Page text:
33. Thus in the case of Nur Mahomed who follows on the life estate of Jairajbhai Peerbhoy, is the gift to him valid by Mahomedan Law. I am of course here confronted with a very great difficulty arising upon the cases of Umes Chander Sircar v. Mussummat Zahoor (1590) L.R. 17 1. A. 201 and Banoo Begum v. Mir Abed Ali : (1907)9BOMLR1152 where in the one case their Lordships of the Privy Council, in the other a Bench of this Court consisting of the Chief Justice and Heaton J., held that both according to the Sunni and Shiah Schools of Law, a Mahomedan might create a succession of life estates which were said to be something like what we in England call vested remainders. I have to observe upon both those cases that what is principally in controversy here and what was principally in controversy in Jainabai v. R.D. Sethna, never seemed to come prominently forward either in the argument or in the decisions of the Courts and that is whether an estate of this kind can be made the subject of a gift inter vivos. In the Privy Council case, it was only those persons who were interested in the gifts over on failure of issue to the donee with the life estate who came before the Court and the question really seemed to be in their Lordships' opinion whether a postponed estate of that kind could be validly transferred or as I prefer to say trafficked in. I have never been able to understand how in that case it was held that the gifts over to the two sons were more than contingencies, although apparently their Lordships thought they were something less than vested remainders. For they are very careful to say that they are something like vested remainders. The facts were that these gifts over were only to take effect in the event of the lady whose life estate was interposed not having a son. Now, in the case of a child bearing woman married, I cannot conceive of a more uncertain event than that of her having or not having a male child. And whatever nice refinement of meaning the law may place upon such a condition, I am quite certain that any person waiting upon it would have to regard it as a contingency, and a very uncertain contingency indeed. 1 can quite understand that if their Lordships of the Privy Council had had their minds upon that point and it' it had been really a case of vested remainders, they might have come to the conclusion, though I do not think they .ever did, that such a vested remainder could properly be made the object of a gift inter vivos. But I cannot conceive how it ever could have been held, as I am sure it never has yet been held, that a gift in fuluro contingent upon the happening of uncertain events, could be given consistently with the requirements of the Mahomedan Law of gift inter vivos, nor do I see how in the particular case the vested remainders could have been any more made the object of such a gift because they were called vested remainders (liable to be displaced by the happening of an uncertain event than if they had been called simply contingent interests or contingent remainders). I am not dwelling upon this for the purpose of splitting hairs but because there is very real reason in my opinion why a vested remainder in the strictest sense of the English words and a fortiori a contingent remainder could not possibly by any stretch of ingenuity be made the subject of a valid Mahomedan gift inter vivos consistently with the requirements of the Mahomedan Law on that head and for this very simple reason that no man can give possession in presenti of that which may never come into possession at all. Thus though theoretical legal meaning given to vested remainder may seem obscure, the point is equally true whether the interests be of that kind or a mere contingency. For it is of the essence of a Mohammedan gift inter vivos that the donor should divest himself of the actual possession of the thing given and transfer it to the donee and if the donee does not take physical possession of it at the time of making the gift, then until he does, the gift is revocable. Nor was there ever such a conception in the minds of the Mahomedan lawyers who worked out their theory of the law of gift inter vivos as the fictitious possession of intermediaries as between the donor and the donee which would suffice for the divesting of the donor in pntsenti and the taking of the donee in future. Nor is this difficulty in the least reduced, much less removed, by taking all trustees as donees. Trustees were in no sense known to the Mahomedan Law as donees of a thing given, so as to be able to take and hold against the donor for a third person, the real and true donee, who again does not receive the corpus, that is to say, the physical possession from them but merely gets usufruct.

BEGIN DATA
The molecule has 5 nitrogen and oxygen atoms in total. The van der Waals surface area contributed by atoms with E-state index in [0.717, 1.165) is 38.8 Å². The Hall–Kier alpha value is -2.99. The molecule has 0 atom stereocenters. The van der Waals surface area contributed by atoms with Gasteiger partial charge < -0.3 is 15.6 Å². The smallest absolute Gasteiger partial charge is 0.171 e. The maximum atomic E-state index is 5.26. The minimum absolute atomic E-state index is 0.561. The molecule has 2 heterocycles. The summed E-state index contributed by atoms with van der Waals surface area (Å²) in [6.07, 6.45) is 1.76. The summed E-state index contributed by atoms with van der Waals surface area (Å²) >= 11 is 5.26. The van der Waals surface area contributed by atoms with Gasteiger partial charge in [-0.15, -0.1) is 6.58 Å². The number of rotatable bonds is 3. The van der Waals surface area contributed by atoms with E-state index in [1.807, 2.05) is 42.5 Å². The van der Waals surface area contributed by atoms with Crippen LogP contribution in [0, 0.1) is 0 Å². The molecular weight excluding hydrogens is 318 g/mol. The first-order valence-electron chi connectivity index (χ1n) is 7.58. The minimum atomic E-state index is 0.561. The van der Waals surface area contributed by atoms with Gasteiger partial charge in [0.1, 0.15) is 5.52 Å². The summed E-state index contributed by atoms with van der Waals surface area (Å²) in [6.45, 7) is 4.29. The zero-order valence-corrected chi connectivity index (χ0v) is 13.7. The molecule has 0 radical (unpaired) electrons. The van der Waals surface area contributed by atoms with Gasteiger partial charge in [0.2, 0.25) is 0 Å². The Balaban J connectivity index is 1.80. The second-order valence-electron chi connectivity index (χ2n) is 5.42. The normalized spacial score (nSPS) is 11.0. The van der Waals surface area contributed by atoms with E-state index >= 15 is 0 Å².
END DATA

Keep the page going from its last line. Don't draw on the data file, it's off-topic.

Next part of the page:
34. This attempt to ingraft the whole of our artificial system of trusts and settlements upon the Mahomedan Law has super induced such a hopeless confusion of thought and misuse of language that I believe it now to be quite impossible to avoid, endeavoring to administer the Mahomedan Law on this subject, coming into conflict on the one hand with the standard authorities and on the other with the reported cases. But what I commenced by insisting upon is that even a vested remainder, that is to say, an estate always ready to come into possession upon the determination of some intermediate estate is a thing which clearly never could, according to the conceptions of earlier Mahomadan lawyers, have been given inter vivos.